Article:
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Rootkits IRLEdit

Root refers to the "root" account on Unix and Linux systems. It comes from the idea of directory "trees", the root
Fullsize got-root

Got Root?

being the most basic level of the tree from which all other branches grow. A root user would have access to everything.

"Getting root" on a system refers to the act of getting admin access.

Rootkits exist in real life, and often do more than just give the user root access. Many involve infesting malware into the system files. Real rootkits are srs bsns. (Actually, they are.)

Root in Telehack Edit

In Telehack, having a root account on a host will allow you to run certain commands not accessible to regular users. It's important to note that only one user can have root access on a host. To access these special commands you use one of the following commands:

Command Description
su Elevates the user to a root shell allowing direct access to root commands
sudo [command] Allows execution of a root command from a user shell

Getting Root Edit

Claiming root on a system where no user currently has root is a fairly simple two step process.

  1. Run the oskit corresponding to the desired host's operating system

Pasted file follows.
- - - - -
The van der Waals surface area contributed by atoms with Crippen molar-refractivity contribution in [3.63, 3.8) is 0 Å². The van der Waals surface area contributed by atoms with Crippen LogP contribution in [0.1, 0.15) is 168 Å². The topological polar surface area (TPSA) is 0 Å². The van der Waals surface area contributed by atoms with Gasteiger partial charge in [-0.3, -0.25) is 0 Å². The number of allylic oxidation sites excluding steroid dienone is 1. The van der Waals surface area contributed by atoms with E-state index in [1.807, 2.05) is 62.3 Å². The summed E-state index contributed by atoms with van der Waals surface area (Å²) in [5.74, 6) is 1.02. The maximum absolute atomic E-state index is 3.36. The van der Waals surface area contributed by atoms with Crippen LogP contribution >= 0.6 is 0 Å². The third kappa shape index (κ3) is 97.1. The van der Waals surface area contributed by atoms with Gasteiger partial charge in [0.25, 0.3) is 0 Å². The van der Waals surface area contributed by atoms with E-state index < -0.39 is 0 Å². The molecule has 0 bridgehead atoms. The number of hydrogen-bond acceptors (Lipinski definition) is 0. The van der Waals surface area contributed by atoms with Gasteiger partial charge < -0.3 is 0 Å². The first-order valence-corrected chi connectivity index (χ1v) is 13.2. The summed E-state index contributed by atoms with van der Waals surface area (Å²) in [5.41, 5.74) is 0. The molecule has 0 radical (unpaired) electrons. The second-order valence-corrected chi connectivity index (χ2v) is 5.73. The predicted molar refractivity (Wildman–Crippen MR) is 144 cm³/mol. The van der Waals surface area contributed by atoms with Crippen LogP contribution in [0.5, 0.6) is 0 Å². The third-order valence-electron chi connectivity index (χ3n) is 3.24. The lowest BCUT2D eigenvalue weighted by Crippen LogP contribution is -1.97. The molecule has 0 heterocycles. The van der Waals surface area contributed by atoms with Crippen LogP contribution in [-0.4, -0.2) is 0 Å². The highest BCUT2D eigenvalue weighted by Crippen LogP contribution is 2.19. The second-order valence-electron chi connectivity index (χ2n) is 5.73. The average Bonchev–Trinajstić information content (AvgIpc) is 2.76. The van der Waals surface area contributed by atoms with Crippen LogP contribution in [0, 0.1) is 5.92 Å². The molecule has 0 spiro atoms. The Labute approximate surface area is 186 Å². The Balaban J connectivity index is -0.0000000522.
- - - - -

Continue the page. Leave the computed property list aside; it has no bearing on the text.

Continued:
2. Run rootkit.exe

If you are unable to run either the oskit or the rootkit that means someone else currently has root on that host.

Stealing Root from Someone ElseEdit

There are currently programs that can be used to steal root on Telehack.

Filename Description
pdebug.exe Crashes a process running on the host
killproc.exe Requires root. Kills a process on a remote host in listed in the netstat

Use either of these programs to kill the oskit and rootkit running on the target host. Then simply follow the instructions listed above.

Keeping RootEdit

In order to get root a user must kill your oskit and then your rootkit on a host then run their own oskit and rootkit. To avoid this several programs have been provided to make accessing a host more difficult.

Filename Description
portblock.exe Blocks porthack attacks on a host
ghostports.exe Increases the difficulty of a porthack attack on a host

Additionally, you can actively prevent a user from stealing your root by forcefully disconnecting them via killing their shell. This can be accomplished by doing the following:

  1. Run the ps command and look for the pid of user's shell session
  2. Run the kill command as root and enter the pid from step 1

You can monitor activity on hosts you control by using the netlog.exe program.

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